A rooftop farm in Brooklyn. (Photo by lila dobbs.)

New York City recently revised its zoning rules to encourage green development — in particular, rooftop agriculture. From the New York Times:

Fed by the interest in locally grown produce, the new farm operations in New York are selling greens and other vegetables by the boxful to organically inclined residents, and by the bushel to supermarket chains like Whole Foods. …

For city officials, the rise of commercial agriculture has ancillary benefits, as well. Rooftop farms have the potential to capture millions of gallons of storm water and divert it from the sewer system, which can overflow when it rains. And harvesting produce in the boroughs means fewer trucks on local roadways and lower greenhouse gas emissions, a goal of Mayor Michael R. Bloomberg’s administration. …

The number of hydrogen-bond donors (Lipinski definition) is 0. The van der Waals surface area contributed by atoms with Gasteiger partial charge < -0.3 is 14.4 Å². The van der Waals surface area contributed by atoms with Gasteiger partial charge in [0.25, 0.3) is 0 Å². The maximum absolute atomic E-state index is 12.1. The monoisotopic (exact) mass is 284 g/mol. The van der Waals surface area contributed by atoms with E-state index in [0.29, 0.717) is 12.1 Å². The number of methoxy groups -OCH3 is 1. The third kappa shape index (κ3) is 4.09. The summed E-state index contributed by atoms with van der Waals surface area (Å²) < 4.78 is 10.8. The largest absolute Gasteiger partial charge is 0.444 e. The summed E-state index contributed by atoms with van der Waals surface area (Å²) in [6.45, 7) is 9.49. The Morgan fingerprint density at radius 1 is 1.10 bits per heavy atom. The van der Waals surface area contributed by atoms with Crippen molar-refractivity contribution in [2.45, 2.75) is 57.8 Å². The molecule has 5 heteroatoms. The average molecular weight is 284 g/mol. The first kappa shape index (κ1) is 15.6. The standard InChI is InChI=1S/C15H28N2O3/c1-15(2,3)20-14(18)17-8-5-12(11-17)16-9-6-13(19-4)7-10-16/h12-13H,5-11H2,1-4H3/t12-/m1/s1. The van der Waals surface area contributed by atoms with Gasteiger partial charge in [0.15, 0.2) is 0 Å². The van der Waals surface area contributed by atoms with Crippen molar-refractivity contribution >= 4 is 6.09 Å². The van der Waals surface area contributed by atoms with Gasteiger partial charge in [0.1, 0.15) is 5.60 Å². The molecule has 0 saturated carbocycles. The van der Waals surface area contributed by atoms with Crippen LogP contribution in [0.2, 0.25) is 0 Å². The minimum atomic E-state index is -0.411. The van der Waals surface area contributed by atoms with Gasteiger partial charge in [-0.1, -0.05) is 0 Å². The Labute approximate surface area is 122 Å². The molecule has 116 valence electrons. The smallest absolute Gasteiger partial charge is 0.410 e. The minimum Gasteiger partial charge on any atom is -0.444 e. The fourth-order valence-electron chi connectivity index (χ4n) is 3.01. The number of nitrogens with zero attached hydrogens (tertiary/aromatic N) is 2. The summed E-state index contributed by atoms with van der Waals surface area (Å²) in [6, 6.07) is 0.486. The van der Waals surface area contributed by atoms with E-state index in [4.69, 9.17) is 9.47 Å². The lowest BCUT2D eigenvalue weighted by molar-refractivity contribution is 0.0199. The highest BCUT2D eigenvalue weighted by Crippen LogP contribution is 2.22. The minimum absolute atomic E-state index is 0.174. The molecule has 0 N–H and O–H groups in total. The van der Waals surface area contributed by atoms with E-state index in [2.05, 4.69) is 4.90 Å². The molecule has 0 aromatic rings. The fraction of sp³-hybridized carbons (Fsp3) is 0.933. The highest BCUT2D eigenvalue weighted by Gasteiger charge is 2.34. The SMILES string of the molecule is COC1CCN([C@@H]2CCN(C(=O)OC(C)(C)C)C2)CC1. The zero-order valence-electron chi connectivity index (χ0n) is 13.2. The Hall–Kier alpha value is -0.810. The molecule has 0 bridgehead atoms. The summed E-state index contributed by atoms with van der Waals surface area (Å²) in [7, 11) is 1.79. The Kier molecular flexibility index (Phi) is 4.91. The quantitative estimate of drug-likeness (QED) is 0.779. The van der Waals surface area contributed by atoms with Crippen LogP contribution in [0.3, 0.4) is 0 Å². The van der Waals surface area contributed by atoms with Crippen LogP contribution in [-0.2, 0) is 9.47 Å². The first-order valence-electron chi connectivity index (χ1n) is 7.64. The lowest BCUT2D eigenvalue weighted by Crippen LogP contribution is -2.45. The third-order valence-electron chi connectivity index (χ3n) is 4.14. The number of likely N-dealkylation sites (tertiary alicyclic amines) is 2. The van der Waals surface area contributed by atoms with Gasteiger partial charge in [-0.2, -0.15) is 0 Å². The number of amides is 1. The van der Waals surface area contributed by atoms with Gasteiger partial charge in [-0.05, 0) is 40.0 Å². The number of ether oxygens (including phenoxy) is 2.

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[Brooklyn Grange‘s Ben] Flanner pointed out two benefits to an agricultural aerie — plentiful sun and an absence of pests. “There are a number of parallels with regular agriculture,” he said. “What we don’t have are deer or foxes or rodents.”

One challenge: wind, which can whip between buildings and topple delicate seedlings.

We’d particularly like to congratulate the Times reporter who wrote the story, Lisa Foderaro, for her spectacular analogy between the city’s rooftop farms and the cult classic TV show Green Acres. Its theme song is below should your memory need jogging and / or your nostalgia need boosting.

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Yet another advantage of greening New York’s roofs: marital harmony.